At a stretch

It seems a tad ironic to be drafting a short post on stretch and yoga,  Many people, when first enquring about classes , will mention “having a good stretch” as a reason for their interest.

Images abound of stretching that involve grabbing a joint and pulling or pushing on it to “loosen it up.” Many people are reluctant to give up stretching, because it “feels so good.” However, pulling on tight muscles does not relax them, and the relief is only temporary.  Stretching further strains and loosens joints. This is why many hypermobile people make their conditions worse by doing yoga and this is why I encourage students to move within their range, rather than to stretch/ hold the stretch –  for the sake of stretching.  As students move more regularly in a way that is useful to their everyday activities, then range of movement that is required for their individual needs will improve.

Muscle (and its related tissue, fibre and cells) is elastic in nature. It can expand to a point, and then it returns to its resting, or shortened, state. Any activity requires muscles to stretch to a certain degree; how much depends on the activity.

When muscle is stretched regularly, it develops the ability to stretch farther, and the affiliated joints increase their range of motion. We call this flexibility. When muscles aren’t stretched often, they stay shortened and the related joints become less mobile, decreasing the range of motion. This is inflexibility.

Many people refer to themselves as inflexible but when they begin to practise functional movements such as side-bending which we do when we walk, they realize that the movement itself has not been given enough attention – often one side is less responsive than the other.  Thus the message from the motor cortex in the brain to the muscles and back again has not been “mapped” clearly enough.

Cat Pose Variation Waist Side Bending

The focus in this side bending may be taught as structural (strengthening obliques, quadratus lumborum, erector spinae et al) or as biological (how we respond to our environment – how we sense and experience the movement).  This is Pete Blackaby’s distinction, not mine and I do very often slip into the structural because it’s easier for me to explain and for many to “get” but I see more and more that when I teach in terms of parts of the body rather than helping students to sense the movement itself – ie. sidebending, turning, walking, standing up, sitting down etc.  – that injuries may reoccur.  Movement is a complex interconnection between many muscles, tendons, ligaments, fascia so how can I reduce it to one part?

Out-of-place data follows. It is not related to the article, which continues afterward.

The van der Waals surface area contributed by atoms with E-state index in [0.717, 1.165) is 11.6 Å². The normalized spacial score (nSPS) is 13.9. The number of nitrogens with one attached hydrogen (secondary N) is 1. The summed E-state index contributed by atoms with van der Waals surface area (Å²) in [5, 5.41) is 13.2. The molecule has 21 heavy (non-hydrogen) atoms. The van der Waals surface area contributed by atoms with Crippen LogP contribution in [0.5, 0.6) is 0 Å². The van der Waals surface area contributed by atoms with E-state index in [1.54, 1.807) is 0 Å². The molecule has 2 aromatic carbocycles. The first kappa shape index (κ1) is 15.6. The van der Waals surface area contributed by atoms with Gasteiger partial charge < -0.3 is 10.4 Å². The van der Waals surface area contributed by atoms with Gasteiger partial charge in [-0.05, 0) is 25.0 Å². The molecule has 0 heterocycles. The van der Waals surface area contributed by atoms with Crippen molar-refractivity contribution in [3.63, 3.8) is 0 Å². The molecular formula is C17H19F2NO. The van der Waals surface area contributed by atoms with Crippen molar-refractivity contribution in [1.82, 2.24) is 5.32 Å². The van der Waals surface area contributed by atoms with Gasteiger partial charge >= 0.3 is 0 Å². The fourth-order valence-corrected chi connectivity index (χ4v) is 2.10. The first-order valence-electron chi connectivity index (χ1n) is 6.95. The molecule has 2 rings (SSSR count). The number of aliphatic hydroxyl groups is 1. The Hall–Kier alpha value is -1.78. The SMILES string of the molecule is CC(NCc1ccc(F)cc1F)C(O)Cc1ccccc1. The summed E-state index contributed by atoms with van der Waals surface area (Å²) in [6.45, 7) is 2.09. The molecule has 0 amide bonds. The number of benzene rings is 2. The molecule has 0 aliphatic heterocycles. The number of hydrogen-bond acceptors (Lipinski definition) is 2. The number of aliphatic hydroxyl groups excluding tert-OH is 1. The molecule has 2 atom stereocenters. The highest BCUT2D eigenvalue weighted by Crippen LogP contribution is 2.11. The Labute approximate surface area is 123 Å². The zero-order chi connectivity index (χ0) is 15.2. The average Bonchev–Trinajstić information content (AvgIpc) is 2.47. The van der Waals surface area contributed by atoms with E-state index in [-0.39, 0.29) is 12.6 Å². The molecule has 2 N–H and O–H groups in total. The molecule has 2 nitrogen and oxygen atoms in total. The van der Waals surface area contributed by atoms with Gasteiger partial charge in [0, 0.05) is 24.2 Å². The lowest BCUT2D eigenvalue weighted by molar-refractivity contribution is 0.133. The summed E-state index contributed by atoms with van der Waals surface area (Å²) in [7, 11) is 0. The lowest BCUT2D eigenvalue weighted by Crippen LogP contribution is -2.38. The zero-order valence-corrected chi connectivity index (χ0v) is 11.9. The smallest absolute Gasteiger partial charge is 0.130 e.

By emphasizing mobility ; as feeling more at ease with ourselves as we move, we understand that when bones move, muscles have to move as per the intention – namely, stretch and return to a stable and supportive state.  The process of moving and sensing the movement helps us to identify weak links in the complex chain. By practising small movements with real focus, we begin to sense how that movement feels and how we feel whilst practising the movement. We make space for a “felt sense” to grow and this is something that we can take off the yoga mat into everyday life.

Other of my posts cover some of the same ground in different words:

Parts versus the whole in yoga practice

Hamstrings – stretch or retrain?

Feel the whole

In the “Parts” blog I expand upon “mapping”.  In the Hamstrings blog, I covered inflexibility of the hip flexors and hamstrings with prolonged sitting.  I do encourage students to visit manual therapists who help them to free up tight and imbalanced areas of the body.  This is invaluable I feel and it sets the students on the path to exploring how to maintain that balance.  Clearly, we all stretch everyday and performance athletes may need to explore different types of stretching for their pursuits.  Here, I am questioning the main purpose of yoga being on stretching. When I type in “Yoga” on search engines, I get a lot of illustrations like this one.  Great if you can do it!!

Image result for yoga drawing


We spent some time on mapping sidebending movements yesterday in class.  When mention of the “type” of yoga that we practice was raised one “wag” replied …”Sensible Yoga..”  Now, some, when practising our slow-paced yoga may disagree and I can imagine remarks such as …. By no stretch of the imagination could this be called yoga….!!

I would say that practising yoga is the key and that it requires patience.  How you practice is unique to you, as is what you feel.  People find their own way to:

Move better.  Breathe better.  Feel quieter inside.

This last statement of purpose – Feel quieter inside – is one of the reasons that I call this blog “Inside Yoga”.

Enjoy your practice.


2 thoughts on “At a stretch

  1. Thank you Fiona. I appreciate your comment. I do think that the somatic approach to yoga leans heavily towards the Alexander Technique – thus one of my early blogs on embodiment. The greatest problem that many of us face is “not doing” in our yoga and really appreciating how different it is from “exercise” and the benefits that we take with us – within ourselves – off the mat as well as on the mat.


  2. Hi Liz – great thoughts thanks , I’ve just been experimenting using the Alexander Technique with my yoga, and incorporating the thought of ‘doing less’ which has amazingly enabled me to do more. It seems now so obvious that when we strive to stretch more that striving brings tensions, but when we just allow the movement and ‘do less’ the relaxation that brings alows more lengthening – a lightbulb moment for me – far more eloquently explained by you in your blog thanks again Fiona x


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